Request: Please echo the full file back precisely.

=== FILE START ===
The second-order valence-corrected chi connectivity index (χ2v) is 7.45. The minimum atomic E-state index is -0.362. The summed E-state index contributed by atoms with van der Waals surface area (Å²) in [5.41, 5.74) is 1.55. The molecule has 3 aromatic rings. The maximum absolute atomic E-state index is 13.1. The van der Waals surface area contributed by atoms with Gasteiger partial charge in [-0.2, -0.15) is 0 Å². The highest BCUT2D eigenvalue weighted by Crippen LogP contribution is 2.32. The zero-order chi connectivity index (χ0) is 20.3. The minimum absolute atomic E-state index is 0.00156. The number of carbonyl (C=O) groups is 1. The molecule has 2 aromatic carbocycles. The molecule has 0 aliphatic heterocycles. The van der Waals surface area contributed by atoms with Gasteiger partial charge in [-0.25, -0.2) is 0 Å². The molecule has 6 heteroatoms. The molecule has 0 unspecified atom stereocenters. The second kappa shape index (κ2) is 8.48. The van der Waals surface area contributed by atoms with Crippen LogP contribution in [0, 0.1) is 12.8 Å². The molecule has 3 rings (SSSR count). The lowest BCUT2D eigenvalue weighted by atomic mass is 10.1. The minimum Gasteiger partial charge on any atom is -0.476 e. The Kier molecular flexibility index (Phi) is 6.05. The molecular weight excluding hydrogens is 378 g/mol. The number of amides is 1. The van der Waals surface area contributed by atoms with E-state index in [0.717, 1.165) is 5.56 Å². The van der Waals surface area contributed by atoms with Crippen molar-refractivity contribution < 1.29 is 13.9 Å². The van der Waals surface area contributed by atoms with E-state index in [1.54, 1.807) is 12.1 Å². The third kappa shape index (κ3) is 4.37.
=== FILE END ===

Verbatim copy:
The second-order valence-corrected chi connectivity index (χ2v) is 7.45. The minimum atomic E-state index is -0.362. The summed E-state index contributed by atoms with van der Waals surface area (Å²) in [5.41, 5.74) is 1.55. The molecule has 3 aromatic rings. The maximum absolute atomic E-state index is 13.1. The van der Waals surface area contributed by atoms with Gasteiger partial charge in [-0.2, -0.15) is 0 Å². The highest BCUT2D eigenvalue weighted by Crippen LogP contribution is 2.32. The zero-order chi connectivity index (χ0) is 20.3. The minimum absolute atomic E-state index is 0.00156. The number of carbonyl (C=O) groups is 1. The molecule has 2 aromatic carbocycles. The molecule has 0 aliphatic heterocycles. The van der Waals surface area contributed by atoms with Gasteiger partial charge in [-0.25, -0.2) is 0 Å². The molecule has 6 heteroatoms. The molecule has 0 unspecified atom stereocenters. The second kappa shape index (κ2) is 8.48. The van der Waals surface area contributed by atoms with Crippen LogP contribution in [0, 0.1) is 12.8 Å². The molecule has 3 rings (SSSR count). The lowest BCUT2D eigenvalue weighted by atomic mass is 10.1. The minimum Gasteiger partial charge on any atom is -0.476 e. The Kier molecular flexibility index (Phi) is 6.05. The molecular weight excluding hydrogens is 378 g/mol. The number of amides is 1. The van der Waals surface area contributed by atoms with E-state index in [0.717, 1.165) is 5.56 Å². The van der Waals surface area contributed by atoms with Crippen molar-refractivity contribution < 1.29 is 13.9 Å². The van der Waals surface area contributed by atoms with E-state index in [1.54, 1.807) is 12.1 Å². The third kappa shape index (κ3) is 4.37.